It seemed like a regular day when Everglades Science Center field technicians Emily Johnson and Peter Aronson hit the water to conduct nest monitoring. Their team ventures out into Florida Bay every day to check Roseate Spoonbill nests on several islands, but this time they actually rescued a spoonbill. The nestling, estimated to be 17-19 days old, seemed to have fallen out of its nest on an island in the northeastern part of the Bay.
In an effort to better understand how Roseate Spoonbill populations are faring across the system, Audubon biologists count the nests, the number of eggs, and monitor chick progress each nesting season. But when they saw the pink figure floundering in the mangroves, they jumped into action.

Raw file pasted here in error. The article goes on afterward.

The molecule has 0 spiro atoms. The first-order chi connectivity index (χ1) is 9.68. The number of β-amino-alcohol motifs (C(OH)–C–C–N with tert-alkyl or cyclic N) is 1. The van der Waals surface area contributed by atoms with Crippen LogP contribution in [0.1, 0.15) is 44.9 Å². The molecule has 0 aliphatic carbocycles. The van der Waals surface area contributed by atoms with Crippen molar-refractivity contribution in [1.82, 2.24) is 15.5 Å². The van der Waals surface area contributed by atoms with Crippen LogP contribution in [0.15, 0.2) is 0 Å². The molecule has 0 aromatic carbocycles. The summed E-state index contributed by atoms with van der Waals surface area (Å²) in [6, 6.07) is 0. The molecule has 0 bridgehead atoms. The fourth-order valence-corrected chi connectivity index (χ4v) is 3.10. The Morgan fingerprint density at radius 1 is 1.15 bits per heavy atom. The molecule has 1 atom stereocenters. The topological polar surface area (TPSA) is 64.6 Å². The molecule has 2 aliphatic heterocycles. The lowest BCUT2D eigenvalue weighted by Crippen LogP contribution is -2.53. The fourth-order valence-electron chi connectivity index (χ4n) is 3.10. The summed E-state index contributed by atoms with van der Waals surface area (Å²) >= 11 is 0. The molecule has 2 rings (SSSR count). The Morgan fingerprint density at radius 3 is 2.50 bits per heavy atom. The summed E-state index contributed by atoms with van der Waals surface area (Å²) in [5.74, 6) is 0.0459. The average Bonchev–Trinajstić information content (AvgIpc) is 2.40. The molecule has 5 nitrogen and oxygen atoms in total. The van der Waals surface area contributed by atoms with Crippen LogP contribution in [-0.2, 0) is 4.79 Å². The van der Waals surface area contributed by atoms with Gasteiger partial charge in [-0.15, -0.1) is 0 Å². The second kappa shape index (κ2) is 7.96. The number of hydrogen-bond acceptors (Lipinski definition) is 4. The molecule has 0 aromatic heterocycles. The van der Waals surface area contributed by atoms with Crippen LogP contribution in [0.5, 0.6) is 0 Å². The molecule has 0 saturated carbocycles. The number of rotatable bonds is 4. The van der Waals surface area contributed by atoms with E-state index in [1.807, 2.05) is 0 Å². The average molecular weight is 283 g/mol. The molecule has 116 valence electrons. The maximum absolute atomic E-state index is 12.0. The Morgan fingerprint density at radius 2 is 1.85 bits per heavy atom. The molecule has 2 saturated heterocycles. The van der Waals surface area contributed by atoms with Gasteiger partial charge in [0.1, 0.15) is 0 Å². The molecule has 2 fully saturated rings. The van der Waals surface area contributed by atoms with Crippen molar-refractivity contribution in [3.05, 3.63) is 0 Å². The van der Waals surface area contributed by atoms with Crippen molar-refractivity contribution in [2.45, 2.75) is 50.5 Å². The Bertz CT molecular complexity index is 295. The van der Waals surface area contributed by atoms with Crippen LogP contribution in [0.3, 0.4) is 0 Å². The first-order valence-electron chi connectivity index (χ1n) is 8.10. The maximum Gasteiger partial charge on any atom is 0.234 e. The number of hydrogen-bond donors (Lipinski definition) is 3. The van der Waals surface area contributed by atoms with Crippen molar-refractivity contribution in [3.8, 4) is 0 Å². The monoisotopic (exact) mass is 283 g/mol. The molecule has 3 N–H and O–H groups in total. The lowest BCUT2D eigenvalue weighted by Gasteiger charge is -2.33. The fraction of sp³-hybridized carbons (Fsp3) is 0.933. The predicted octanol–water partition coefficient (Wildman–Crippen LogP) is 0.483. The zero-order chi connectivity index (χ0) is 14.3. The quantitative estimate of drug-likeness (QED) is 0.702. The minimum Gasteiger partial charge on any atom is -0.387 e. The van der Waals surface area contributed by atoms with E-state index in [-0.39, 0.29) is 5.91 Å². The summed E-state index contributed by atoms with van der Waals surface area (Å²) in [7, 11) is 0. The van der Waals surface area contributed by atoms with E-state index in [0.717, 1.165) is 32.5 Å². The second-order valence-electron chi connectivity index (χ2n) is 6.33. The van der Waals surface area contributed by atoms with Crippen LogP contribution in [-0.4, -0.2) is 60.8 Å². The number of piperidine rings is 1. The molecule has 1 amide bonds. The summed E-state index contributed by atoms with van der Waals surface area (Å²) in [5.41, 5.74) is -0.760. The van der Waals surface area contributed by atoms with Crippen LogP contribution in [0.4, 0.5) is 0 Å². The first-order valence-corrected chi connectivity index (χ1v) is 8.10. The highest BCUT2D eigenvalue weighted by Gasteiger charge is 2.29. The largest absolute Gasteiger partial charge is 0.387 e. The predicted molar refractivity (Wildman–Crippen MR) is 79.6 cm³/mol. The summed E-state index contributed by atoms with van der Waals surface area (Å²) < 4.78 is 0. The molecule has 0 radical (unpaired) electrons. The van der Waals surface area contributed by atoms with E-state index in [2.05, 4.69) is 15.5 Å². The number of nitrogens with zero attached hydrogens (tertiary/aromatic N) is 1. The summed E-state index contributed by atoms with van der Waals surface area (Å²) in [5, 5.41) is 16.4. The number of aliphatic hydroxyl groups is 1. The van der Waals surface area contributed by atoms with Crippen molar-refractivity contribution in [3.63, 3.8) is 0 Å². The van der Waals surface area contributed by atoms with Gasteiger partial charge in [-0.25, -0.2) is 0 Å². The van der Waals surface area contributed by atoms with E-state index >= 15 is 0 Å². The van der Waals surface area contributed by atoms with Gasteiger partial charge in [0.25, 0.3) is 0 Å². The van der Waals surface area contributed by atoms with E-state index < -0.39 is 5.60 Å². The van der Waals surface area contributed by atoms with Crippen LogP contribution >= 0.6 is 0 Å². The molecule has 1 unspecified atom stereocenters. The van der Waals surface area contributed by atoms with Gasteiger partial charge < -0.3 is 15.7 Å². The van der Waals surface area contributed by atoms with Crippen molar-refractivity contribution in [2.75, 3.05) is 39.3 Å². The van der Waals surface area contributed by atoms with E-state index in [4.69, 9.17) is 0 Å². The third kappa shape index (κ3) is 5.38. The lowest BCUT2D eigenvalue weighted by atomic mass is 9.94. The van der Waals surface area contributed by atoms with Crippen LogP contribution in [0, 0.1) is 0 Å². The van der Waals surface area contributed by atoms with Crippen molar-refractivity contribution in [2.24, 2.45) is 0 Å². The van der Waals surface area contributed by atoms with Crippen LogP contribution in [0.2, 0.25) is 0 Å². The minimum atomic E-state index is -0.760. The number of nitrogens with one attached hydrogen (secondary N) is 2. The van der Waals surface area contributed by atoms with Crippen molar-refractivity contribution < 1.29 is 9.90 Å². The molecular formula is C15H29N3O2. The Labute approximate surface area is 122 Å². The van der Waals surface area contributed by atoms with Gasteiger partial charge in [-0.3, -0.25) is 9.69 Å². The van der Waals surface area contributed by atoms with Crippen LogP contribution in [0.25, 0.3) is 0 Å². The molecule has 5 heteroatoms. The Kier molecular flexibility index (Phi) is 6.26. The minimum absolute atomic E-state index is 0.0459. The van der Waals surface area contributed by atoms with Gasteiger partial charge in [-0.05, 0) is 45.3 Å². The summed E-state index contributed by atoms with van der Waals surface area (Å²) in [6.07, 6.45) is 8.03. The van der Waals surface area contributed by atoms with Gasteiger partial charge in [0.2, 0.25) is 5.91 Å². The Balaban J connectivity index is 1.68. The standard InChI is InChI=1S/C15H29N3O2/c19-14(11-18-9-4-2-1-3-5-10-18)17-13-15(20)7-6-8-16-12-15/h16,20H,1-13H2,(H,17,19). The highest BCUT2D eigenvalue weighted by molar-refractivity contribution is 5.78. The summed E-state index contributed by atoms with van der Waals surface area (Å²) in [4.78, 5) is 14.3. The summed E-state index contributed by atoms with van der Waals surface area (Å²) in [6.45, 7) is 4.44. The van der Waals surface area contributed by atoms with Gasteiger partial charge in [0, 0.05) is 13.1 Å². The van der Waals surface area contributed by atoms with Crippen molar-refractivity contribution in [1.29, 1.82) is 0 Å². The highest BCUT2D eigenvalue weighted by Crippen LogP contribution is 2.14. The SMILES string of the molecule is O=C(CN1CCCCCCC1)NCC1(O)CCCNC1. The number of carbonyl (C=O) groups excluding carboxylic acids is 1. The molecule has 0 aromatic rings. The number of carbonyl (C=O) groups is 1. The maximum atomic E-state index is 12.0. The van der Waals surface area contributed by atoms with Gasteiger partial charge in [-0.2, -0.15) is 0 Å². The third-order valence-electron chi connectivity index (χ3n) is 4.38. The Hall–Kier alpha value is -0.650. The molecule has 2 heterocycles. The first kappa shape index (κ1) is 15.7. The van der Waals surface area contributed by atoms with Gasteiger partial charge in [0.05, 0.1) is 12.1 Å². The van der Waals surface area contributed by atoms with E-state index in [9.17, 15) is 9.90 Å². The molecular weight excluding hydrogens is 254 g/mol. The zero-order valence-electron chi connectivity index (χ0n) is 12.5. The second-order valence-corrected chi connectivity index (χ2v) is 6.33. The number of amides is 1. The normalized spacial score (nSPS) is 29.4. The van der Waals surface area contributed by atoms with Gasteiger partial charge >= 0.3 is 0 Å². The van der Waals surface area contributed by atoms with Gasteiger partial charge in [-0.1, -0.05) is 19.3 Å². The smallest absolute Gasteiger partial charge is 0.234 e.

Wrapping the bird in a jacket to keep it calm and warm, Emily and Peter made their way back to land and took it to the Wild Bird Rehabilitation Center in Key Largo. They later learned that the bird had suffered from a fractured right radius, a hole in its right wing, and a large, older wound on its right side. The bird also faced extreme dehydration – without immediate care, it would not have survived.
Luckily, the bird is doing much better as it begins to heal. We are looking forward to learning more about its prognosis in the coming weeks.